How to create a WordPress theme using TailwindCss

May 18th, 2020 by Rijad Husic

In this post, I’ll show you how you can set up TailwindCss in your WordPress theme and have an awesome and efficient workflow.

TailwindCss is A utility-first CSS framework, Tailwind CSS is a highly customizable, low-level CSS framework that gives you all of the building blocks you need to build bespoke designs without any annoying opinionated styles you have to fight to override.

To begin creating your theme, we will use underscores starter theme. Underscores is a starter theme meant for hacking so don’t use it as a Parent Theme. It has all the barebones needed for creating an awesome theme.

First, you need to set up WordPress locally ideally with some dummy data. I recommend using the FakerPress plugin.

Creating the starter theme

To create the starter theme you can go to underscores site and generate it or you can use the following command (WP_CLI)

$ wp scaffold _s wptailwindtheme --activate --theme_name=”WP Tailwind Theme” --author=”Rijad Husic” --author_uri=””

This will create your theme under wp-content/themes/wptailwindtheme and set that theme as active

Adding Tailwind CSS

After verifying this we can move to the next step and that’s adding tailwindcss to our theme.

I’ll use yarn for that but feel free to use npm if you want.

Navigate to your theme directory and add tailwindcss to the theme using the following command

$ cd wp-content/themes/wptailwindtheme

$ yarn add tailwindcss -D

The -D means as a development dependency

It should take a couple of seconds and after that, we get a package.json file in our theme alongside node_modules directory and yarn.lock file (package.lock file if you used npm).

Adding Laravel-Mix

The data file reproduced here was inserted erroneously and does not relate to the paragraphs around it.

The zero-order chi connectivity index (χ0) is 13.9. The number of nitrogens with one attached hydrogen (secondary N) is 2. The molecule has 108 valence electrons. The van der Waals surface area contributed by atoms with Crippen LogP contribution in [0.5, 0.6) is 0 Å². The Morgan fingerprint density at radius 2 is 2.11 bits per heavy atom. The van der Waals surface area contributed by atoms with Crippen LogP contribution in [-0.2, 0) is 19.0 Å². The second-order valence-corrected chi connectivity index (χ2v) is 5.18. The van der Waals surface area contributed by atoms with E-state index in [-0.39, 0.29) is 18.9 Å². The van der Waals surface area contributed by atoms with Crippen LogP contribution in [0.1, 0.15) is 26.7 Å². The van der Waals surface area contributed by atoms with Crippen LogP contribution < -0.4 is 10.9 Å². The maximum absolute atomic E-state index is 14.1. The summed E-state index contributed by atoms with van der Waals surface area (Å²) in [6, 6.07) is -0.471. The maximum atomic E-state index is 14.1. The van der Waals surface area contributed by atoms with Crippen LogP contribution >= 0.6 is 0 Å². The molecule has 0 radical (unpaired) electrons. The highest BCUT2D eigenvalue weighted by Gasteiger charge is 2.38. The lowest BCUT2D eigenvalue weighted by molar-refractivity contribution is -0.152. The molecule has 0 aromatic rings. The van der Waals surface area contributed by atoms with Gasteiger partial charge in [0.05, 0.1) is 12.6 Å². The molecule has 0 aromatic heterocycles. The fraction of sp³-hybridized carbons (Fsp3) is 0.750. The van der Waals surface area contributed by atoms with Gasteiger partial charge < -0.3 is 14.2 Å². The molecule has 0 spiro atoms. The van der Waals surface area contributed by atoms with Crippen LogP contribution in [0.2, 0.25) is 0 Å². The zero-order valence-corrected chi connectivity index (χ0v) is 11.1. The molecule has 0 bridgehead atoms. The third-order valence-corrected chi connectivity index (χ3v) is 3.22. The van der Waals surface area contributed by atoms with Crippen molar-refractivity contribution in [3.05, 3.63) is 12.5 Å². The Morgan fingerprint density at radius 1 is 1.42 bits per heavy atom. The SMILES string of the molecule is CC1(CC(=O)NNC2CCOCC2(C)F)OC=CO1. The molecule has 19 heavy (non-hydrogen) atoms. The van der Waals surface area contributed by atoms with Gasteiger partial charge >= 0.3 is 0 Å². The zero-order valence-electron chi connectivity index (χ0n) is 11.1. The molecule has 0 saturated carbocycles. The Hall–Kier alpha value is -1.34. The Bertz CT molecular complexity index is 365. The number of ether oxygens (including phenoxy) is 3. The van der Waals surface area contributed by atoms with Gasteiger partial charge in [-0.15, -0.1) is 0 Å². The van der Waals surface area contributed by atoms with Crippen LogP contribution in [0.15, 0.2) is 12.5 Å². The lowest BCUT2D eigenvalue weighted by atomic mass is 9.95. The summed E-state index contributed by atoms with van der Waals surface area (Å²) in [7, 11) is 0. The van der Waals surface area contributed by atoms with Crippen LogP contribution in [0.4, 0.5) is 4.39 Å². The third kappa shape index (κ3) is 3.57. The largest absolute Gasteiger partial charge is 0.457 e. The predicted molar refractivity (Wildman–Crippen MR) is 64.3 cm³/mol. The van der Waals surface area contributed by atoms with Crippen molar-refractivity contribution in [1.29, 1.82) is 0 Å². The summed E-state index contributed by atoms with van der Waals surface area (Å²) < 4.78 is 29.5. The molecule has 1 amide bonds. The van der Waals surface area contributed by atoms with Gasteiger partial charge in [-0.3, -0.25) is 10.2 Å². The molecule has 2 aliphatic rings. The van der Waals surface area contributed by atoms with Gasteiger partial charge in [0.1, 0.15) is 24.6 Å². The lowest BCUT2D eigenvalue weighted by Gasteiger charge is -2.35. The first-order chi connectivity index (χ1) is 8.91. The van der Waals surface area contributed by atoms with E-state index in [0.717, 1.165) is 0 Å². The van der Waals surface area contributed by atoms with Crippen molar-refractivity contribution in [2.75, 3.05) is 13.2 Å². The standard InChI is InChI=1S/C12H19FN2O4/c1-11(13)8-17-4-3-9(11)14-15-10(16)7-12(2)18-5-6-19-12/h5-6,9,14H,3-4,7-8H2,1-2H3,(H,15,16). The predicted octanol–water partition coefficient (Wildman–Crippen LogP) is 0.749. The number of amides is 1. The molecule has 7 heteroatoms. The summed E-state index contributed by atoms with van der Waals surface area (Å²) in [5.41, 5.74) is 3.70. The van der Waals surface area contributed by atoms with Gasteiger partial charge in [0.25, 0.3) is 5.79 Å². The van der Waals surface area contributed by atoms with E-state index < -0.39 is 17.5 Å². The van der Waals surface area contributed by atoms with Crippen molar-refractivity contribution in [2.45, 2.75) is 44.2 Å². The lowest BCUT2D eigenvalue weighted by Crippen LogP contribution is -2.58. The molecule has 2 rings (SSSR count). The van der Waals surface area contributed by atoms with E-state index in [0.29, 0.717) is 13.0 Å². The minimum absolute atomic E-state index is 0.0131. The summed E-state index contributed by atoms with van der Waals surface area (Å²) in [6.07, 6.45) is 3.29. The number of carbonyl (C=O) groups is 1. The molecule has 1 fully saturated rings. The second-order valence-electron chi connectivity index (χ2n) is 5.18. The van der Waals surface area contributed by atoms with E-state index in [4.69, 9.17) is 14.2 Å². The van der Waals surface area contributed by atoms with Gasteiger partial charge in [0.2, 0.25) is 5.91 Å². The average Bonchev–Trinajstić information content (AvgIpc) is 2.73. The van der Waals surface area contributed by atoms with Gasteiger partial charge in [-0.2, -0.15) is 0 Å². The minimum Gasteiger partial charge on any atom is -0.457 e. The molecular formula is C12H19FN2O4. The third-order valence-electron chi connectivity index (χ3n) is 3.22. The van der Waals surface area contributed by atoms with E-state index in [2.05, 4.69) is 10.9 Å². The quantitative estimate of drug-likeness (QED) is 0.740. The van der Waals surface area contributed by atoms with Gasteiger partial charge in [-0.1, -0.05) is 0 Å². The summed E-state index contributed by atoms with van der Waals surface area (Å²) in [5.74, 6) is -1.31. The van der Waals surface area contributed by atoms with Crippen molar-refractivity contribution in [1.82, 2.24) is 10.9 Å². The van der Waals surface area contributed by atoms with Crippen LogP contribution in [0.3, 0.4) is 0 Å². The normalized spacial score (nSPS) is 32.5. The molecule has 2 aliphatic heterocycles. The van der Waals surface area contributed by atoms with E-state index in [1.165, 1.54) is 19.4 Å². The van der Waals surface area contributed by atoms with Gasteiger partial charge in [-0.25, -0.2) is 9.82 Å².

After installing tailwind we need something to build it. There are couple of choices available like gulp and grunt. We will use laravel-mix, the name can be misleading but it can be used outside of laravel just fine.

To add laravel-mix to the theme simply run

$ yarn add laravel-mix -D

After that create an empty webpack.mix.js file in your theme directory.

We will use it to tell laravel-mix what to do.

const mix = require('laravel-mix');
mix.postCss('./resources/css/app.css', './public/css/app.css',[
  processCssUrls: false
  proxy: 'wordpress.test',
  notify: false

Adding additional dependencies

$ yarn add postcss-import -D

$ yarn add postcss-nested -D

I use postCss so I added postcss-import and postcss-nested in order to solve the importing problem and postcss-nested to be able to nest your styles. Which is nice for markdown but I’ll show that later on.

Init tailwind config

To init tailwind and create the tailwind config file run

$ ./node_modules/.bin/tailwind init tailwind.config.js

With this, you get an empty tailwind.config.js file. You can leave it like this and add stuff as you go but I suggest adding the Tailwind’s default configuration.

We will modify this a bit but more on that later.

Adding run scripts

In order to build your theme, you’ll need to add the following scripts to your package.json, simply replace the scripts section at the end with the following

"scripts": {
  "dev": "yarn run development",
  "development": "NODE_ENV=development node_modules/webpack/bin/webpack.js --progress --hide-modules --config=node_modules/laravel-mix/setup/webpack.config.js",
  "watch": "yarn run development --watch",
  "prod": "yarn run production",
  "production": "NODE_ENV=production node_modules/webpack/bin/webpack.js --no-progress --hide-modules --config=node_modules/laravel-mix/setup/webpack.config.js"

NOTE: this will work if you are on Mac or Linux. If you are on windows you will probably need to modify the commands a bit.

Adding syles